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I loved Wormy… And, of course, being a young lad, I found myself strangely drawn to Phil and Dixie.

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I’ve still got a stack of Dragon Magazines from the early 80’s, an early example of my love for niche magazines. Just can’t bring myself to get rid of them.

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Wow, now there’s a task I can sympathize with. When I arrived at TSR in January, 1979, my first task was to take the cardboard box filled with Gary’s typescript for the Dungeon Masters Guide, read it all, organize it, and then complete some of the sections that were only in outline form. I also wrote the index and many of the appendices. I was 23 years old, green as grass, and in retrospect I could have organized it considerably better, but I was awed by the task and didn’t want to change Gary’s manuscript except where necessary. So long ago!

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So when I first collected comics, it was the TSR line made by DC in the late 80s. And at a comic shop, looking around, they had the complete, short run of Sword and Sorcery by Howard Chakin, adapted from the books. And from there I found some old paper backs at the same store.

I am not a great student of classic fantasy, but I really like the Fafhrd and Grey Mouser stuff! I even dressed up as the Mouser for Halloween!

Later Mike Mignola did a 4 part series for Marvel’s Epic. It was pre Hellboy, but man, great, great stuff.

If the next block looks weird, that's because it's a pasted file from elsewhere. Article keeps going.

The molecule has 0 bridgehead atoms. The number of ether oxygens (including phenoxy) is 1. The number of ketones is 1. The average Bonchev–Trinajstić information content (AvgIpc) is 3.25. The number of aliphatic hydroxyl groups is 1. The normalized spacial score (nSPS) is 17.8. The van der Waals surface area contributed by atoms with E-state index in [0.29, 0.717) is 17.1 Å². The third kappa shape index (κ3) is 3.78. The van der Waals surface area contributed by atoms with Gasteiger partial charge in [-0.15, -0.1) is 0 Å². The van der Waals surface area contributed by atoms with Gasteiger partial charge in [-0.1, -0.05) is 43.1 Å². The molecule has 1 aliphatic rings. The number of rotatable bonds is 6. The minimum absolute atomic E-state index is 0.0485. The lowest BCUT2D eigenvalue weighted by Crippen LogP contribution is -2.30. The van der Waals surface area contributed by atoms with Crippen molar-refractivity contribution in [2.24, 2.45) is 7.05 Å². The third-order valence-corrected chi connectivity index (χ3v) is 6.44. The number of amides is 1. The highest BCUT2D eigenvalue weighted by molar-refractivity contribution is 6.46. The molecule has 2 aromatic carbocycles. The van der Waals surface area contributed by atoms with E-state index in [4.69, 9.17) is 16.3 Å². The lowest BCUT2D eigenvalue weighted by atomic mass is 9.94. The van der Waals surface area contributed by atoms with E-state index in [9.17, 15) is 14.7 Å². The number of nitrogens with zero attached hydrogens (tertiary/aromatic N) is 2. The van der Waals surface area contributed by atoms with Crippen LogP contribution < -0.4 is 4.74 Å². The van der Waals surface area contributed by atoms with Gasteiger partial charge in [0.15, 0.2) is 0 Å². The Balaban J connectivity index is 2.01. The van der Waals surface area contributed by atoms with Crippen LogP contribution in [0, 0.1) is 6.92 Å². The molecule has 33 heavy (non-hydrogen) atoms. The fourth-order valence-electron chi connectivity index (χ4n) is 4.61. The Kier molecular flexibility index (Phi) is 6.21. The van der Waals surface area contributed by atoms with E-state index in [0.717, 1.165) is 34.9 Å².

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Funny you should mention Appendix N. My BFF, Peter Bebergal, is currently working on a collection of those stories, to be published by Strange Attractor Press in the UK. When he told me the idea, I thought it was so obvious and brilliant and couldn’t believe that no one had thought of it before.

The book is called Appendix N: The Eldritch Origins of Dungeons and Dragons. Not sure what the pub date is.

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I remember that issue. I have years of Dragon magazine from that era in my attic (and S&T, Fire & Movement, Space Gamer, Fantasy Gamer, White Dork, Ares, and tons of gaming zines).

I salute you, sir, for NOT organizing it better

The rough-around-the-edges quality that the DM Guide has–and all the better rules books have–is of inestimable value, in my opinion, in providing inspiration.

I was just going to make a post about how too-clean and too-clear some rulebooks are by comparison, and they end up making the game seem boring and lifeless. The original DM guide has pockets of randomness that you can find years after first acquainting yourself with the “rules” of the game, as Gygax goes rambling for paragraphs or even pages on esoterica. The “blue” basic rulebook has a similar quality that was bred out of it with the “red” book and its successors.

So don’t lament your work as a 23-year-old. To me, it’s like hearing George Martin complain that, if he had known how long the Beatles legacy lasted, he would have spent more time “perfecting” their early works, when a lot of the charm came from the slightly unpolished sound.

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I only read them in anticipation of Sex in D&D

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That is such an excellent idea!

Looks like the pub date is Dec 15, 2020, and it’s available for pre-order. I may not be able to resist the temptation…

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Well, he certainly has the social distancing thing down.

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Thank you for your part in creating something that has brought my three boys and girl (3rd ~ 8th grade) and myself together in this time of isolation. We are laughing, crying, and biting our nails as we discover new worlds built upon yours.